By Claire Guest
Women’s soccer has seen a troubling increase in Anterior Cruciate Ligament (ACL) injuries recently, and several high-profile players will miss this summer’s 2023 FIFA World Cup.
The Arsenal club alone has suffered four ACL tears in the span of six months, knocking Beth Mead, Vivianne Miedema, Leah Williamson, and Laura Wienroither out of action for the professional season and the World Cup.
As of May 4, the most recent victim of tearing their ACL is Wienroither, the Austrian and Arsenal defender who is going to be absent for the World Cup this summer in Australia and New Zealand.
Williamson, captain of the England Lionesses during their recent Euros 2022 victory, had her heart set on winning the World Cup this summer, but unfortunately, was halted by her knee injury in the 12th minute of a game on Apr. 19.
The English captain said on her Instagram, “I had my tears and made my peace with it the night it happened and since then I have been following the steps I’m told to, in order to best help myself in the short and long term. Ultimately, I think it’s just my time.”
After the game, in which Arsenal lost against Manchester United, Arsenal’s head coach, Jonas Eidevall, identified the packed calendar and poor field conditions as leading factors to the rash of injuries in the women’s game.
“I think it’s [injuries] going to continue here with the schedule we have and pitches like that, players are going to get injured,” Eidevall told the media. “That is something that we all need to improve on, the facilities where we play, so we can keep the players on the pitch.”
Although there has been significant progress made in recent years with new hybrid pitches being brought into the Women’s Super League in England, only nine of the 12 teams have this new featured pitch, while all of the men’s leagues have high-quality pitches to play on.
Many other big-named players have torn their ACLs: including Ballon d’Or Winner and Best FIFA Women’s Player, Alexia Putellas, Catarina Macario, Janine Beckie, Christen Press, Tierna Davidson, Marie-Antoinette Katoto, Ellie Carpenter, Giulia Gwinn, and many more.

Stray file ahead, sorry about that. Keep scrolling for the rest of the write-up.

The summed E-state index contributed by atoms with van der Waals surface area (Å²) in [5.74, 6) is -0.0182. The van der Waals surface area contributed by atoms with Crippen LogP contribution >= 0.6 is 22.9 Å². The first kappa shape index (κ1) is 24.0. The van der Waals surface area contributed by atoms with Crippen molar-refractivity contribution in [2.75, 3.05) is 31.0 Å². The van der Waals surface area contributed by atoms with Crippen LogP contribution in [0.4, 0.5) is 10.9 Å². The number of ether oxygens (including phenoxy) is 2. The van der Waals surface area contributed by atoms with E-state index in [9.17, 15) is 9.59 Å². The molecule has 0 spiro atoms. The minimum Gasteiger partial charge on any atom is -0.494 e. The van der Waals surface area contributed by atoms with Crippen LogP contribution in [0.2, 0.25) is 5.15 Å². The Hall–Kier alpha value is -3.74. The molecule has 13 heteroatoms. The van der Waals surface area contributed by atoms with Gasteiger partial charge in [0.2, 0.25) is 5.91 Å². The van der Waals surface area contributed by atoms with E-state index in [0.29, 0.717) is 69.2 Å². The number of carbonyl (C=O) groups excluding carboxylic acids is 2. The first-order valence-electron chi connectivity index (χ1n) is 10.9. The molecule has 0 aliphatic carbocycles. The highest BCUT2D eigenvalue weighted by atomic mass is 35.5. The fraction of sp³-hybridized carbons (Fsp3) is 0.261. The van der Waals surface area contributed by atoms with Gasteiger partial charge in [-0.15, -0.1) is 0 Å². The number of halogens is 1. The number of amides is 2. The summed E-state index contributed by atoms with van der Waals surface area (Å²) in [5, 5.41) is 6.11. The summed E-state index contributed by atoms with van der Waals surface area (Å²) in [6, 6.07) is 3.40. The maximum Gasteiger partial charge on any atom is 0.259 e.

Beckie tore her ACL recently in February preseason game with the Portland Thorns, who calls for more resources to the women’s game.
“You’ve changed the schedule to mimic the men, yet you’re not giving the female players the same level of resources,” Beckie said. “Premier League players are playing 40-, 50-plus games a season and are able to maintain fitness levels because they’re treated like gold, which they should be. If you’re going [to] ask an elite athlete to play 50 games a season, you’ve got [to] provide them the top-of-the-line care.”
This sport is made for men, with boots being fixed to fit men’s feet, studies being rooted to equip men’s anatomy and not women’s, or even clubs and international teams putting all their money and effort into their men’s side while giving their women’s team inferior playing fields, less effective rehab facilities, and less training and medical staffing.
“I think if that had happened in the men’s game, a lot more would have been done sooner. It’s important for us to drive the different factors and aspects around why it’s happening so often,” said Mead, an Arsenal and England player out with an ACL tear.
Although there are studies proving that women are six times more susceptible to tearing their ACLs than men, many believe there needs to be more research done on the causes and possible remedies for this troubling trend.
“I think that a lot of people have boiled it down for so long to, ‘Oh, it’s just more common in women, and a common injury in women’s soccer,’ but it seems like there’s been this massive jump in the amount that it’s happening now. I don’t know what the reason is but someone needs to figure it out,” Beckie said.